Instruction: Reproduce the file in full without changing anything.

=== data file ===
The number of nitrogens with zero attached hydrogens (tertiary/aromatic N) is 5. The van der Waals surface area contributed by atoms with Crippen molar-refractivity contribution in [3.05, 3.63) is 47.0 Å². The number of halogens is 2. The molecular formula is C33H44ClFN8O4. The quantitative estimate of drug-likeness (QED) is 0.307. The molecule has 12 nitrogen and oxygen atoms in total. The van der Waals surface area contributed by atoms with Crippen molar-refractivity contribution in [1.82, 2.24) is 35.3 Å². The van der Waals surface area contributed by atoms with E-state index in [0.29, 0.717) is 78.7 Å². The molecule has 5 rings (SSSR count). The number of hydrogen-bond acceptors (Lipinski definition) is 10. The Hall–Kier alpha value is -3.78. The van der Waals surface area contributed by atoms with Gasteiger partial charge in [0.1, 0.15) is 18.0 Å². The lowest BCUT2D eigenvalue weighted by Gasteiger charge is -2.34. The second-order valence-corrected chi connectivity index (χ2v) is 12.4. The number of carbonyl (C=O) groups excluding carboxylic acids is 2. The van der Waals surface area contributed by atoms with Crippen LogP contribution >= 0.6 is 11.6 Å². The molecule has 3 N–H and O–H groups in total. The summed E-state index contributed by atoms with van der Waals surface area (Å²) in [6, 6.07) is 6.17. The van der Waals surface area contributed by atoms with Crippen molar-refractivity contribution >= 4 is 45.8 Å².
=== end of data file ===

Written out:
The number of nitrogens with zero attached hydrogens (tertiary/aromatic N) is 5. The van der Waals surface area contributed by atoms with Crippen molar-refractivity contribution in [3.05, 3.63) is 47.0 Å². The number of halogens is 2. The molecular formula is C33H44ClFN8O4. The quantitative estimate of drug-likeness (QED) is 0.307. The molecule has 12 nitrogen and oxygen atoms in total. The van der Waals surface area contributed by atoms with Crippen molar-refractivity contribution in [1.82, 2.24) is 35.3 Å². The van der Waals surface area contributed by atoms with E-state index in [0.29, 0.717) is 78.7 Å². The molecule has 5 rings (SSSR count). The number of hydrogen-bond acceptors (Lipinski definition) is 10. The Hall–Kier alpha value is -3.78. The van der Waals surface area contributed by atoms with Gasteiger partial charge in [0.1, 0.15) is 18.0 Å². The lowest BCUT2D eigenvalue weighted by Gasteiger charge is -2.34. The second-order valence-corrected chi connectivity index (χ2v) is 12.4. The number of carbonyl (C=O) groups excluding carboxylic acids is 2. The van der Waals surface area contributed by atoms with Crippen LogP contribution >= 0.6 is 11.6 Å². The molecule has 3 N–H and O–H groups in total. The summed E-state index contributed by atoms with van der Waals surface area (Å²) in [6, 6.07) is 6.17. The van der Waals surface area contributed by atoms with Crippen molar-refractivity contribution >= 4 is 45.8 Å².